The dasyurid marsupial carnivores are represented in the desert by many species, all with pointed snouts and an insectivorous or carnivorous diet; they all nest in an underground burrow, but they move around on the surface. The kultarr (Antechinomys laniger) is a sort of solitary marsupial rat, with a tail longer than its body and very long rear limbs with four digits. It can scamper and has a sharply pointed snout, large ears and eyes, and a long woolly coat. The mulgara (Dasycercus cristicauda) lives in dunes and is larger, with a smoother and denser coat than the kultarr. It is a social animal, with short ears, feet with five digits, and a thin tail tipped with a tuft of black hairs. It consumes a quarter of its own weight in insects every day and can thus live without ever drinking water. The kowari (Dasyuroides byrnei) is the largest of the marsupial rats of the Australian deserts, weighing 2-5 lb (70-150 g). Its short ears have a thick tuft of black hair at the tip. The kowari lives in stony deserts and zones where vegetation is sparse. It is solitary, nocturnal, and may shelter in a burrow it has dug for itself or in one dug by a bilby; when it is cold, it becomes lethargic. The much smaller ninguais (Ninguai ridei and N. timealeyi) are tiny marsupial mice weighing only a fraction of an ounce (2-12 g). Like the other desert dasyurid marsupials, they have a pointed snout, rounded ears, long thin tails, and feet 2 mm wide. Ninguais are nocturnal and solitary. The wongai ninguai (Ninguai ridei), the more typically desert-living of the two, has greatly enlarged tympanic bullae like the desert rodents of the Sahara and may enter dormancy. Another insectivorous marsupial mouse, the fat-tailed antechinus (Pseudantechinus macdonnellensis), may thicken the base of its tail if its diet allows for the accumulation of fat reserves; the same goes for some dunnarts (Sminthopsis) such as Ooldea's dunnart (S. ooldea), discovered in 1970, the fat-tailed dunnart (S. crassicaudata), the stripe-faced dunnart (S. macroura), and probably also the hairy-footed dunnart (S. hirtipes). Hairy feet are very unusual in marsupial mice, and this is presumably linked to their movement over sand.

The family Notoryctidae is only represented by the blind marsupial mole (Notoryctes typhlops), which is relatively abundant in all the sandy areas of the Australian deserts and occupies the same ecological niche as Grant's golden mole (Eremitalpa granti) in southern Africa. The kangaroos and wallabies (family Macropodidae) are also represented in Australia's deserts, mainly by the common wallaroo, or euro (Macropus robustus), which is common throughout Australia, and the red kangaroo (M. rufus), some populations of which adapt very well to aridity.

4. Life in and around bodies of water

4.1 Water bodies in hot deserts

The definitive feature of deserts is that there are very few watercourses. Yet this does not mean that the water present in deserts occurs in quantities that are too small to be biologically significant. Nor does it mean that water bodies in deserts lack biodiversity and are of no scientific interest. All deserts, however arid they may be, receive rainfall from time to time. After rainfall, which is sometimes very intense, there may be abundant water on the desert surface, and it may persist for long periods of time, a year or more, allowing the growth of a wide variety of characteristic animals and plants. The water may flow along wandering (arheic) drainage lines or follow a well-defined drainage system (often forming part of endoreic systems). It sometimes accumulates in temporary pools or lakes that may become saline or remain fresh.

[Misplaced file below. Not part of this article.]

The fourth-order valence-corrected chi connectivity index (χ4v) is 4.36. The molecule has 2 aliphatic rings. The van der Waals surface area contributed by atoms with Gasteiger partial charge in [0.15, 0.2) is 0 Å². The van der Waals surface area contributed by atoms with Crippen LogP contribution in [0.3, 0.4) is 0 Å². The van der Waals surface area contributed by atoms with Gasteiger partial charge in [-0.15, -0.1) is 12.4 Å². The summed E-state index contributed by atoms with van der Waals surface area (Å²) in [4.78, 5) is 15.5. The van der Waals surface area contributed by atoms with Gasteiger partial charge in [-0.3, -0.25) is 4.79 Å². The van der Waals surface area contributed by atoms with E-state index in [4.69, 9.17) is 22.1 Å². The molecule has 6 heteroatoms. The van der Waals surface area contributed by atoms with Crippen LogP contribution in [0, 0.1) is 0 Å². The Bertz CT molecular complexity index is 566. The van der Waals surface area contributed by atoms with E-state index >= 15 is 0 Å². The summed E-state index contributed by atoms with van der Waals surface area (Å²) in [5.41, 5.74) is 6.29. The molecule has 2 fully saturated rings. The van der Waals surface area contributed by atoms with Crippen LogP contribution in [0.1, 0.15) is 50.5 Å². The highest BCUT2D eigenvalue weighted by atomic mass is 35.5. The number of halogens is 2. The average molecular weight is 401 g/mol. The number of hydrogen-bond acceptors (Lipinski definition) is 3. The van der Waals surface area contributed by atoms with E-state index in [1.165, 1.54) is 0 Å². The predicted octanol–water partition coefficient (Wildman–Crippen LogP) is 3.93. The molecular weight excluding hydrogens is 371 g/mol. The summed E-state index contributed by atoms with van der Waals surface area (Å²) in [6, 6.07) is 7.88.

The variety and scarceness of bodies of water

Surprisingly, a great variety of permanent bodies of water exist in the desert, though they are not abundant. In sites where the water table reaches the surface, it gives rise to springs that may form pools, lakes, or rivers, and in some sites ground subsidence can open a so-called window on to the water table. Some small bodies of freshwater, not directly connected to the water table and in sites protected from evaporation, may persist from one rainfall episode to the next. There is also permanent water where rivers coming from wetter areas enter the desert. Underground waters can be found in the form of underground rivers and lakes. Nowadays, there are also bodies of freshwater formed artificially by pumping underground water to the surface, where it is stored before use in irrigation or for other purposes.

Leaving the external (allogenic) rivers aside, five features characterize bodies of water in the desert: 1) As an obvious consequence of the low amount of rainfall in deserts, the absolute volume and number of bodies of water is low. 2) Water bodies in deserts are highly unpredictable in space and time; the possibility of finding water in a given site at a given moment is, in general, correlated with the aridity, so that as the aridity increases, the unpredictability also increases. 3) Most bodies of water in the desert and some large permanent bodies show great physical, chemical, and biological variability. 4) The bodies of water are highly isolated from each other and are much more isolated than in other biomes; species richness often seems to be correlated with isolation and unpredictability, diminishing as they increase. 5) Relatively little is known about desert waters. This is due to their unpredictability, their isolation, and the fact that they are often inaccessible, but it does not mean they lack scientific interest. They are in fact of great scientific interest because their biota shows biological adaptations to the isolation and unpredictability of these bodies of water and to the other stresses experienced.